Supply side ecology

The majority of marine benthic invertebrates exhibit a complex life cycle, that includes separate planktonic and bottom dwelling phases, linked by a settlement event. The analysis of mechanisms which control settlement and recruitment in marine organisms and determination of the conditions under which recruitment variation affects adult distribution and abundance is fundamental to advancing our understanding of population and community variability and hence our ability to manage natural systems.  My research uses intertidal barnacles as convenient model organisms to address these questions. 

Role of larval supply in dictating adult distribution 

Supply of planktonic larvae to the adult habitat may dictate adult abundance or distribution.  Work on the Isle of Man showed that biotic interactions at settlement (Jenkins et al 1999) not larval supply (Jenkins and Hawkins 2003) were responsible for dictating adult distribution of Semibalanus balanoidesover the wave exposure gradient of the shore. 

More recently I have examined the relative roles of larval supply, settlement behaviour and post settlement mortality to explain the differential distribution of two barnacles Chthamalus stellatusand C. montaguiover the wave exposure gradient.  Planktonic larval sampling has shown that while larval production mirrors the distribution of adults, larval supply of cyprids competent to settle does not.  Instead adult distribution appears to be set at settlement due to the behaviour of larvae (Jenkins 2005).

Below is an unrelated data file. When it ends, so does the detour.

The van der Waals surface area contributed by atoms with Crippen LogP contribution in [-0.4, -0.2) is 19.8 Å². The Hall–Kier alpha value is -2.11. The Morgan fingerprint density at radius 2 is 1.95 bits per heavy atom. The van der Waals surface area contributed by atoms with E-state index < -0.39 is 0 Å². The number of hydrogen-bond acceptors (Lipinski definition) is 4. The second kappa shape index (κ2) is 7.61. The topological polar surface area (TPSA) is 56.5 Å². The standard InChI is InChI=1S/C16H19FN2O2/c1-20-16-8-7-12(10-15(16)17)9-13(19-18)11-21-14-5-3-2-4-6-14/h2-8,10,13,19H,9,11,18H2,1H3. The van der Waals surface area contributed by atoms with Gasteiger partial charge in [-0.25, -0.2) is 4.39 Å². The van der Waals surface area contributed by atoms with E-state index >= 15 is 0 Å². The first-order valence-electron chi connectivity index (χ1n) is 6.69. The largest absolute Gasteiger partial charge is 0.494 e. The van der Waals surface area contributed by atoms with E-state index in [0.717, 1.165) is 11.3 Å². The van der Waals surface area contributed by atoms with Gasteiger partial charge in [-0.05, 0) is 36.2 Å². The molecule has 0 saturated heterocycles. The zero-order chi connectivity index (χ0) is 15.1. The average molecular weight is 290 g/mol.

Consequences of recruitment variation to adult population dynamics

The role of variation in levels of supply, settlement and recruitment to the adult habitat in dictating the dynamics of benthic invertebrate populations and wider effects at the community level have been debated for many years.  My work has examined how strong density dependent mortality as a result of competition for limiting resources , can strongly modify patterns established at settlement.  Results of work on Semibalanus balanoides (shown left) show that settlement density can have positive, neutral and negative effects on adult density owing to processes operating soon after settlement (Jenkins et al 2008).





Incorporating larval/ juvenile traits into recruitment modeling

In recent years the importance of larval and juvenile traits has been recognised in determining post-settlement success.  Through collaborations with Dr Luis Gimenez of Bangor University and Dr Michael Burrows of the Scottish Association for Marine Science I am exploring how we can integrate traits of larvae and of juveniles to better predict consequences of settlement variation to teh dyanmics of adult populations.  This work is currently supported by a Standard NERC grant .   

Work supported by:

NERC New Investigators Award (NER/M/S/2002/00117) (Jenkins) £50,868 Interaction of recruitment and post-recruitment processes in controlling population dynamics of benthic marine invertebrates (February 2003- March 2005)

NERC Standard Grant NEH006702/1  £489,629  Jenkins SR, Gimenez L, Burrows MT  Towards an integrative theory of recruitment in marine benthic organisms January 2010